Studios Win, RealNetworks Loses DVD Copying Case
CNBC Media and Entertainment Reporter
Score one for the movie studios in their ongoing battle to fight digital piracy and protect intellectual property.
The MPAA is celebrating and RealNetworks is trying to figure out what to do next. The major studios, including Disney, Sony Pictures Entertainment, and Universal Studios, teamed up to sue RealNetworks last year, arguing its new RealDVD software enables illegal pirating. Dan Glickman, the MPAA chief says that this ruling affirms that the company took a license for a DVD player and instead built a DVD copier. You can bet the studios hope this will serve as a warning to any companies working on similar products.
With the studios home video revenue in decline, they need to do whatever it takes to protect that crucial chunk of profits. RealNetworks argued that its product allowed consumers to legally convert their DVDs to digital files to store and view on their own computers. The real risk is that consumers would "rent, rip, and return" DVDs. the U.S. District Court Judge Marilyn Hall Patel acknowledged that consumers have the right to make backup copies of DVDs for their own personal use. The problem here is that there's nothing preventing consumers from also making illegal copies.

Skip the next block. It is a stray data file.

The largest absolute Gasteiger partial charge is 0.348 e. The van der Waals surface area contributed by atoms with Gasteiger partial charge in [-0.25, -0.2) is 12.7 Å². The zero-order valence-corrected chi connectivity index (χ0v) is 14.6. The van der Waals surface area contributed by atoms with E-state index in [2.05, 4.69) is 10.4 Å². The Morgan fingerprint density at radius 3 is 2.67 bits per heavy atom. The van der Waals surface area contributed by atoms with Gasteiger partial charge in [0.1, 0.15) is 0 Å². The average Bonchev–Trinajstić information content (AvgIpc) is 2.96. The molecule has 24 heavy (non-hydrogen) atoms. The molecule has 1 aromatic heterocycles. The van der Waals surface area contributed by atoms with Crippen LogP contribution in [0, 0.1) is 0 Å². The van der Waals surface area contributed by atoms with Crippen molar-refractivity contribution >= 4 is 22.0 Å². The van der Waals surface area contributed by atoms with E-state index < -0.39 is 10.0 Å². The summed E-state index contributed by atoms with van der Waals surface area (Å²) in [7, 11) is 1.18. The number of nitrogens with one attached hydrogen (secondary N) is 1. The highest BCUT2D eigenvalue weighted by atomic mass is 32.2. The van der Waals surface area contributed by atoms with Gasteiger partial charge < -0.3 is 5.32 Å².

Here's RealNetworks official response:
“We are disappointed that a preliminary injunction has been placed on the sale of RealDVD. We have just received the Judge's detailed ruling and are reviewing it. After we have done so fully, we'll determine our course of action and will have more to say at that time.”
This hardly means the studios can breathe a sigh of relief. Of course they're still contending with illegal piracy, which is a huge and growing problem, especially overseas. And now Universal and 20th Century Fox are battling with RedBox over the rights to rent their DVDs for $1 a night. More on that in the next blog.
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